We miss the point, however, if we think that living by the laws of do’s and don’ts is going to be inspiring. But if we try to project an idea of the good for your life that is so bland and ordinary, so “top down” and authoritarian, “thou shalt not do this, thou shalt not do that,” we miss the power and possibility of living a faithful life. No wonder people tune out when they hear the ten commandments.
Walter Brueggemann says in his sermon for this Sunday (Strategies for Staying Emancipated, 2018), that “These Big Ten were given to Israel by Moses at Mt. Sinai just after they had left Egyptian slavery. The Ten Commandments are rules by which to maintain their recent emancipation from Egypt.” And they are spoken by Lord your God who brought you out of the land of Egypt...
The God of the Exodus, the God who emancipated us, the God of new promises. When we read this text, we are called to remember first of all, that God wants us to be free from Pharaoh and out of Egypt, indeed, God has already brought us out into emancipation. Yet Egypt is still in our mindset and habits. Life in Egypt is a life where anxiety is normal, scarcity is an expected way of life, exhaustion defines us. Now that sounds familiar, doesn’t it? It’s a place where we are expected to work 24/7 without a break, grab at all the resources we can because we never know where the next meal will come from, and don’t trust anyone. So the first Word is to recognize that we are still accepting that domain.
And the second is this: we need to recognize the deep alternative that Moses, then Jesus, invite us to: a life where we are not preoccupied by fear, not preoccupied with scarcity, not preoccupied with exhaustion. The Big Ten lay this out: our God, who has already freed us, has new promises for us. The revelation, the signposts, the maps of God pull us together and point to the right road and show us the way to joy. God’s precepts value practices that support life; there is no need to steal because there is no scarcity. There is no need to misuse sexuality because there is love. Truth, clarity of who we are and whose we are, a life of kindness and openness, a life of humility and acceptance stand in stark contrast to the way things were back in Egypt.
This morning, gathered at this altar of sorts, we are invited to stand at the base of that mountain and, hearing the words, see Pharaoh clearly, ponder strategies for emancipation, and join together with intention and discipline to break the habits of life under Pharaoh: break our habits of greed, of anti-neighborliness, or exhaustion. We are called to defy the rules of the world and embrace the foolishness of the gospel. A foolishness, Brueggemann says, that leads to welcoming the wayward son back home, forgiving one another 70 x’s 7, paying workers who show up late, feeding a crowd with just two fish, stopping for a mugged stranger, then paying for their healthcare. It is embracing generosity, even to those who exploit, healing the undeserving, entering into conflict with the empire and coming out with Easter life, and living a life of mercy, justice and fidelity.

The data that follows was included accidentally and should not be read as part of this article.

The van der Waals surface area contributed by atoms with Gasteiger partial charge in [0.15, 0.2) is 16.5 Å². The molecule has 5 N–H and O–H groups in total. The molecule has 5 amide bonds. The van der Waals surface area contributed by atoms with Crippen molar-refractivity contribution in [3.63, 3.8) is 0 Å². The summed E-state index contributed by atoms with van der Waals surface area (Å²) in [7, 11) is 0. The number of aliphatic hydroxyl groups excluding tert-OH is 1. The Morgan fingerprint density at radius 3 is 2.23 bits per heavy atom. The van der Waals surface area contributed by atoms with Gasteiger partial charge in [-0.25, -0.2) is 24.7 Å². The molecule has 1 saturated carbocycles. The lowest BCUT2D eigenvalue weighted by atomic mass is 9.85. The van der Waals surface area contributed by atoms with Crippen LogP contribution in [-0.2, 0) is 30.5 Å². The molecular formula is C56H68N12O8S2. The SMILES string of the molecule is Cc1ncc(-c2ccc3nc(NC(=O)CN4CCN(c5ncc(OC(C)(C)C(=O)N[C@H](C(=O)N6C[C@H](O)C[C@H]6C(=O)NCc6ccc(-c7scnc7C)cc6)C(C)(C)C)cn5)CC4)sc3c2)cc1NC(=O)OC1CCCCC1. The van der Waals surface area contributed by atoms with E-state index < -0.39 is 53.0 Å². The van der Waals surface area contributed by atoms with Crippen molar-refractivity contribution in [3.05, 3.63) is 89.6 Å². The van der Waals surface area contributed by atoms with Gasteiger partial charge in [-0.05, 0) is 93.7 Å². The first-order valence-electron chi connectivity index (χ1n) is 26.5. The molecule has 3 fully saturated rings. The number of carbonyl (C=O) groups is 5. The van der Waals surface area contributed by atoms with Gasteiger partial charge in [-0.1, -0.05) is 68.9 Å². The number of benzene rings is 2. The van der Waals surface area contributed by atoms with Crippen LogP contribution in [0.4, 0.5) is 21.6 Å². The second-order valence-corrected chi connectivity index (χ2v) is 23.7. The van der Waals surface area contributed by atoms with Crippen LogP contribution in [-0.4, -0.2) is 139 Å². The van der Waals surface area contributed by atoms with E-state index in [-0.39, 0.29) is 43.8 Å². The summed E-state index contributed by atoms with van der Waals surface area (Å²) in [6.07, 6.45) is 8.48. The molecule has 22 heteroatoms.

I think that Barbara Brown Taylor’s class on Religions of the World was aiming at doing this very thing. Invite her sheltered, naïve, inexperienced, young students to venture out into places where God was at work, albeit in a different disguise. She guided them into places that were strange, with strangers, and they discovered friends. They left the communion tables of their childhood faith and met God at other altars in the world. It turns out that the path she led them down of kindness and openness, humility and acceptance, truly was a path of emancipation. Amen.
Naomi Shihab Nye - 1952-
Before you know what kindness really is
you must lose things,
feel the future dissolve in a moment
like salt in a weakened broth.
What you held in your hand,
what you counted and carefully saved,
all this must go so you know
how desolate the landscape can be
between the regions of kindness.
How you ride and ride
thinking the bus will never stop,
the passengers eating maize and chicken
will stare out the window forever.
Before you learn the tender gravity of kindness
you must travel where the Indian in a white poncho
lies dead by the side of the road.
You must see how this could be you,
how he too was someone
who journeyed through the night with plans
and the simple breath that kept him alive.
Before you know kindness as the deepest thing inside,
you must know sorrow as the other deepest thing.
You must wake up with sorrow.
You must speak to it till your voice
catches the thread of all sorrows
and you see the size of the cloth.
Then it is only kindness that makes sense anymore,
only kindness that ties your shoes
and sends you out into the day to gaze at bread,
only kindness that raises its head
from the crowd of the world to say
It is I you have been looking for,
and then goes with you everywhere
like a shadow or a friend.
From Words Under the Words: Selected Poems. Copyright © 1995 by Naomi Shihab Nye. Reprinted with the permission of the author.